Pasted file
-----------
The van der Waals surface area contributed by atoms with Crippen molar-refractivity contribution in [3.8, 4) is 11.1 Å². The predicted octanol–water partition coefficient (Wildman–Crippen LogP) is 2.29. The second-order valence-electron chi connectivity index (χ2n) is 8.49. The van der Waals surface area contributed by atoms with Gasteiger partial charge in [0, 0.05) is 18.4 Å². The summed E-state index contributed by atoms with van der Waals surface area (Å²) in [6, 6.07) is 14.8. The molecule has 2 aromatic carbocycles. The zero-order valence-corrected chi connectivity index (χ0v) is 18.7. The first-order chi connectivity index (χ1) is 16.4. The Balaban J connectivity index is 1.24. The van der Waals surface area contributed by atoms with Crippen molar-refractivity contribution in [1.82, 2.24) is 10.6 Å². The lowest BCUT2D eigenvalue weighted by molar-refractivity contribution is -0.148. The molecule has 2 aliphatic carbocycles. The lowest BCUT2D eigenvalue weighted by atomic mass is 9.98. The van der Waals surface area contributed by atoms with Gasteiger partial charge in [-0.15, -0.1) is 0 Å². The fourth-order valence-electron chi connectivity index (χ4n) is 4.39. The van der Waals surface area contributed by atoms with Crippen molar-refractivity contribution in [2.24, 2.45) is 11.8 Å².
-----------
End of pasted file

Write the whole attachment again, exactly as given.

The van der Waals surface area contributed by atoms with Crippen molar-refractivity contribution in [3.8, 4) is 11.1 Å². The predicted octanol–water partition coefficient (Wildman–Crippen LogP) is 2.29. The second-order valence-electron chi connectivity index (χ2n) is 8.49. The van der Waals surface area contributed by atoms with Gasteiger partial charge in [0, 0.05) is 18.4 Å². The summed E-state index contributed by atoms with van der Waals surface area (Å²) in [6, 6.07) is 14.8. The molecule has 2 aromatic carbocycles. The zero-order valence-corrected chi connectivity index (χ0v) is 18.7. The first-order chi connectivity index (χ1) is 16.4. The Balaban J connectivity index is 1.24. The van der Waals surface area contributed by atoms with Crippen molar-refractivity contribution in [1.82, 2.24) is 10.6 Å². The lowest BCUT2D eigenvalue weighted by molar-refractivity contribution is -0.148. The molecule has 2 aliphatic carbocycles. The lowest BCUT2D eigenvalue weighted by atomic mass is 9.98. The van der Waals surface area contributed by atoms with Gasteiger partial charge in [-0.15, -0.1) is 0 Å². The fourth-order valence-electron chi connectivity index (χ4n) is 4.39. The van der Waals surface area contributed by atoms with Crippen molar-refractivity contribution in [2.24, 2.45) is 11.8 Å².